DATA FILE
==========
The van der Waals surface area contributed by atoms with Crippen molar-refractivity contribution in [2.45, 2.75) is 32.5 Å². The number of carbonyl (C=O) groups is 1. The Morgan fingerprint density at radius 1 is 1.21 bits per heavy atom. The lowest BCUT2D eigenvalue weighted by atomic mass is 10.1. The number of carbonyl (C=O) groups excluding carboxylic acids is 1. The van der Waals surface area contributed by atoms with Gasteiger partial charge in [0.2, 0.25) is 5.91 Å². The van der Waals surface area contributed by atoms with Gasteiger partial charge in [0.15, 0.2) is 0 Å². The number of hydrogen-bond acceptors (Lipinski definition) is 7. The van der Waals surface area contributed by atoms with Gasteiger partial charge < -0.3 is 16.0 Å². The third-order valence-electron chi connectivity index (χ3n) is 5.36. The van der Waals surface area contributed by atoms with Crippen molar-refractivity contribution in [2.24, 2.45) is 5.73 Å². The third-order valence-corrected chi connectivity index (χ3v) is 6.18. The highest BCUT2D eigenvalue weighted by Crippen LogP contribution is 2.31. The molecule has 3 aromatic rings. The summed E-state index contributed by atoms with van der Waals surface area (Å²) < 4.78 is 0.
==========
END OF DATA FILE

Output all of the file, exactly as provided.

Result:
The van der Waals surface area contributed by atoms with Crippen molar-refractivity contribution in [2.45, 2.75) is 32.5 Å². The number of carbonyl (C=O) groups is 1. The Morgan fingerprint density at radius 1 is 1.21 bits per heavy atom. The lowest BCUT2D eigenvalue weighted by atomic mass is 10.1. The number of carbonyl (C=O) groups excluding carboxylic acids is 1. The van der Waals surface area contributed by atoms with Gasteiger partial charge in [0.2, 0.25) is 5.91 Å². The van der Waals surface area contributed by atoms with Gasteiger partial charge in [0.15, 0.2) is 0 Å². The number of hydrogen-bond acceptors (Lipinski definition) is 7. The van der Waals surface area contributed by atoms with Gasteiger partial charge < -0.3 is 16.0 Å². The third-order valence-electron chi connectivity index (χ3n) is 5.36. The van der Waals surface area contributed by atoms with Crippen molar-refractivity contribution in [2.24, 2.45) is 5.73 Å². The third-order valence-corrected chi connectivity index (χ3v) is 6.18. The highest BCUT2D eigenvalue weighted by Crippen LogP contribution is 2.31. The molecule has 3 aromatic rings. The summed E-state index contributed by atoms with van der Waals surface area (Å²) < 4.78 is 0.